Sherlock Holmes and Dr. Watson track a serial killer who seems inspired by the crimes of Jack the Ripper.
At the behest of Inspector Lestrade, Sherlock Holmes is summoned in 1899 to a bizarre murder scene at Stonehenge. In a case not unlike that of the infamous Whitechapel murders more than 10 years earlier, the corpse of a young woman has been found with its organs neatly arranged in a circle around it and various symbols painted on the body in blood. With his customary scholarly acumen, Holmes identifies the symbols as Druidic. His larger concerns are the victim’s identity and the reason she’s been sacrificially presented. Research reveals that Stonehenge is only one of several British locations with stone circles. Soon after Holmes predicts another murder, the body of a young man is found within the eye of the White Horse, a 300-foot-long monument embedded in the grass in Oxfordshire, complete with the same arrangement of organs and flora as the Stonehenge victim. As Holmes focuses on researching the symbols and investigating the Druidic conventions, Scotland Yard acts with glacial slowness in declaring the two murders connected. In the fall, the discovery of a third victim at Drizzlecombe lifts Holmes’ spirits considerably, adding new vigor to his sleuthing. Now that the game is finally afoot, he wastes no time in deducing a motive for the heinous crimes and ferreting out the killer.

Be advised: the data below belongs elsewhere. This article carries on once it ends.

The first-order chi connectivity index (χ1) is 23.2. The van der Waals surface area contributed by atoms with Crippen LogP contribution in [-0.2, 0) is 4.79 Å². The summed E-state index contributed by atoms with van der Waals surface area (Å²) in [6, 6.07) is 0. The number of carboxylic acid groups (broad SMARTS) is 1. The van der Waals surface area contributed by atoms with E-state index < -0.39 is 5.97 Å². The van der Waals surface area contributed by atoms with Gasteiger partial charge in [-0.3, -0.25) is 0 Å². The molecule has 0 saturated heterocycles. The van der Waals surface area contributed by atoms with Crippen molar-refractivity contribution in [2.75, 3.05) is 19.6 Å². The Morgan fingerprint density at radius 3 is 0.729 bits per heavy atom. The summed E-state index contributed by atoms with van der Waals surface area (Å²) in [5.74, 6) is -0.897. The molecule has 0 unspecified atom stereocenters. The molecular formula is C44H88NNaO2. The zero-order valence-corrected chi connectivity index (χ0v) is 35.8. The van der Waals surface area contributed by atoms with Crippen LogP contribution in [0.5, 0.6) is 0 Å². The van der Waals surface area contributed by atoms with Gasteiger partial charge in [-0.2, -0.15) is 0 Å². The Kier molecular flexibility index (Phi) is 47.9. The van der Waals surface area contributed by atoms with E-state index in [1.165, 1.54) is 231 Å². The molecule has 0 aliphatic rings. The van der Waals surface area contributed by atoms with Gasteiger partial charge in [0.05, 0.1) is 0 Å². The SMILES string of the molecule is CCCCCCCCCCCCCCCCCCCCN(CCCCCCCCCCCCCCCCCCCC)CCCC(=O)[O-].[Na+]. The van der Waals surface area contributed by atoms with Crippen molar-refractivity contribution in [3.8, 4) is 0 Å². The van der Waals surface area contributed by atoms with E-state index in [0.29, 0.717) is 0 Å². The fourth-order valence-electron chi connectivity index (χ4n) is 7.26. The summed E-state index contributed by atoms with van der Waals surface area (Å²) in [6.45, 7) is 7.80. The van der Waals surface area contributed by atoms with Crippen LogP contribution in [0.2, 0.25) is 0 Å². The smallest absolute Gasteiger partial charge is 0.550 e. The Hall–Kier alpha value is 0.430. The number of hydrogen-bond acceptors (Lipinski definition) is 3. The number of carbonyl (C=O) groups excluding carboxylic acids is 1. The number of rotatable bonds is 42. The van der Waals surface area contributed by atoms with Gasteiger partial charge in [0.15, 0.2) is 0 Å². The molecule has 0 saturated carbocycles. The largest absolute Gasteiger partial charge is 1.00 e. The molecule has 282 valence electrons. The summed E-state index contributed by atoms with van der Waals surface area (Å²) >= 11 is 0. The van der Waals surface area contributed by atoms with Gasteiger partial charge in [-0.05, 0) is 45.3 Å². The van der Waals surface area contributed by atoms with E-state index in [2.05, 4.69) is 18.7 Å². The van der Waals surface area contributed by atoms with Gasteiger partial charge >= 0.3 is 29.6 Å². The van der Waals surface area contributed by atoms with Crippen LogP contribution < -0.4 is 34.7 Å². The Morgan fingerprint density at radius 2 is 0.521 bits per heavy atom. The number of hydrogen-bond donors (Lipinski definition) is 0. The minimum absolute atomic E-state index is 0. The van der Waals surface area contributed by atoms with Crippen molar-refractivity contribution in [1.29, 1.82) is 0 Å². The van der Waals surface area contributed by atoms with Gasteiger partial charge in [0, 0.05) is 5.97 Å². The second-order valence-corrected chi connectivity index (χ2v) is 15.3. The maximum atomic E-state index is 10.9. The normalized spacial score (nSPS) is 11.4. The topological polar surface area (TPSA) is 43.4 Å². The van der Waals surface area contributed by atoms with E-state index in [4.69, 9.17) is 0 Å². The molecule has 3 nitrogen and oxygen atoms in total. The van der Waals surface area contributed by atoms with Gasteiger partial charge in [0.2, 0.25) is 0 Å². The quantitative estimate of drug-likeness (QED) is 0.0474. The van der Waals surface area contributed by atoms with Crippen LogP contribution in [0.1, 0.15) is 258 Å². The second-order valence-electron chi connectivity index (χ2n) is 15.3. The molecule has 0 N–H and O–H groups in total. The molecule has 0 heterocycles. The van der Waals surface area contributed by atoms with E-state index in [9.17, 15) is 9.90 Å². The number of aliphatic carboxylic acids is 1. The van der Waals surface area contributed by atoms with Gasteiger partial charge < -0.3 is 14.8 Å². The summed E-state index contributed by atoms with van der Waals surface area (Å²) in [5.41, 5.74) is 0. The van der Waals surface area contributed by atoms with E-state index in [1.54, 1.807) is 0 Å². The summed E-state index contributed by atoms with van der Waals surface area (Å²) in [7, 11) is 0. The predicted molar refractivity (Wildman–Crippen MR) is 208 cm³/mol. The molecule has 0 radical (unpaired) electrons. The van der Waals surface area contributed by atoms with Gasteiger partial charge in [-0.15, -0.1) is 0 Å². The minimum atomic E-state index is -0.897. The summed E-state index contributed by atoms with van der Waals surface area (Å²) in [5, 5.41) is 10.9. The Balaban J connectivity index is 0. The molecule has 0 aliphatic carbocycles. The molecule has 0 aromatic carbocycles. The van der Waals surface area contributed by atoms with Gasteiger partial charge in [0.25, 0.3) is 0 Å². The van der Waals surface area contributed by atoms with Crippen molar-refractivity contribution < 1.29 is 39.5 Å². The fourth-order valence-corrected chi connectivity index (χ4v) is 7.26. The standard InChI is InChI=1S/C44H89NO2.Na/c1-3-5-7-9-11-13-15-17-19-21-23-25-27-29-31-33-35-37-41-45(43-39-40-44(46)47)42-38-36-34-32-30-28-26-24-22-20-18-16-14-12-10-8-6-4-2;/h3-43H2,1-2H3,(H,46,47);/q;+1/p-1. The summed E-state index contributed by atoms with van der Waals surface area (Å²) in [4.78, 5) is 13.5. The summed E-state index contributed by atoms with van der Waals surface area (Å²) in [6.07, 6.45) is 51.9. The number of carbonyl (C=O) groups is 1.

This new pastiche from Ryan (The Stone of Destiny, 2017, etc.) provides nothing as satisfying as Arthur Conan Doyle’s banter between Holmes and Watson, but the Druidic detail and the depiction of 19th-century London are fascinating and delightful.